Stock market volatility calmer for now
The trade war turmoil that rocked markets last week seemed to retreat on Tuesday after President Xi Jinping made a market-calming speech. In his speech, he talked about lowering trade tariffs on the auto industry and tightening regulations surrounding intellectual property. In response, White House adviser Peter Navarro said that the doors were open for trade talks. These developments calmed markets on Tuesday, but developments in Syria continued to pose a threat to market stability.
US market performance
The US indexes have struggled since the beginning of February and began this quarter with negative returns. The S&P 500 Index (SPY) rebounded by 2.0% in the first two sessions of this week after declining by 1.4% in the first week of April. A similar performance was recorded by the Deutsche Bank’s Dogs of the Dow ETN (DOD) and the PowerShares QQQ Trust Series (QQQ). Uncertainty surrounding US trade policy, the political situation in the US, recent attacks in Syria, and the crackdown on the tech sector (XLK) have resulted in downward pressure on US and global indexes.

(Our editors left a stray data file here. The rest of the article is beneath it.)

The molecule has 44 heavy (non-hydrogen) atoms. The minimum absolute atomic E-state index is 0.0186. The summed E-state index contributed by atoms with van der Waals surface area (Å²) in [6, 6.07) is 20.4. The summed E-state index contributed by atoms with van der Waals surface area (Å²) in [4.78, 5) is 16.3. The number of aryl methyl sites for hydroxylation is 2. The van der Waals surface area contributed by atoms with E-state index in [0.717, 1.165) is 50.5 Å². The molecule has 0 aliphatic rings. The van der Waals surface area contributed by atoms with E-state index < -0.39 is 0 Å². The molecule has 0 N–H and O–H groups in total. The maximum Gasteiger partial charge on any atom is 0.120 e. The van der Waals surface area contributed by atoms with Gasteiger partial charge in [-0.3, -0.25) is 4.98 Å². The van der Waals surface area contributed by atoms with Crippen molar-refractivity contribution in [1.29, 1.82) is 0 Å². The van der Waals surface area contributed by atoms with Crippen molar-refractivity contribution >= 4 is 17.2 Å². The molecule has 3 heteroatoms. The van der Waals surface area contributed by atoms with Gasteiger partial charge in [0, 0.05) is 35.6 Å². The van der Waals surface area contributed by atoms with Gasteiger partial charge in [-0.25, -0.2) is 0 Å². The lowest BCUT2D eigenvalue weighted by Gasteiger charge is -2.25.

VIX Index speculators start betting on volatility
The CBOE Volatility Index (or VIX), which is a measure of investor expectations for future volatility and tracked by ETFs such as the iPath S&P 500 VIX short-term futures (VXX), has continued to rise since February. The Volatility Index has surged 74% since the beginning of the year.
As per the latest commitment of trader’s report from the Commodity Futures Trading Commission (or CFTC), large speculators including hedge funds, have increased their long volatility positions from 74,740 contracts to 79,102 contracts. Investors remain skeptical about whether trade talks could lead to solutions in the short term, forcing them to stay long on volatility. In the rest of this series, we’ll analyze how hedge funds positioned for the eventful week.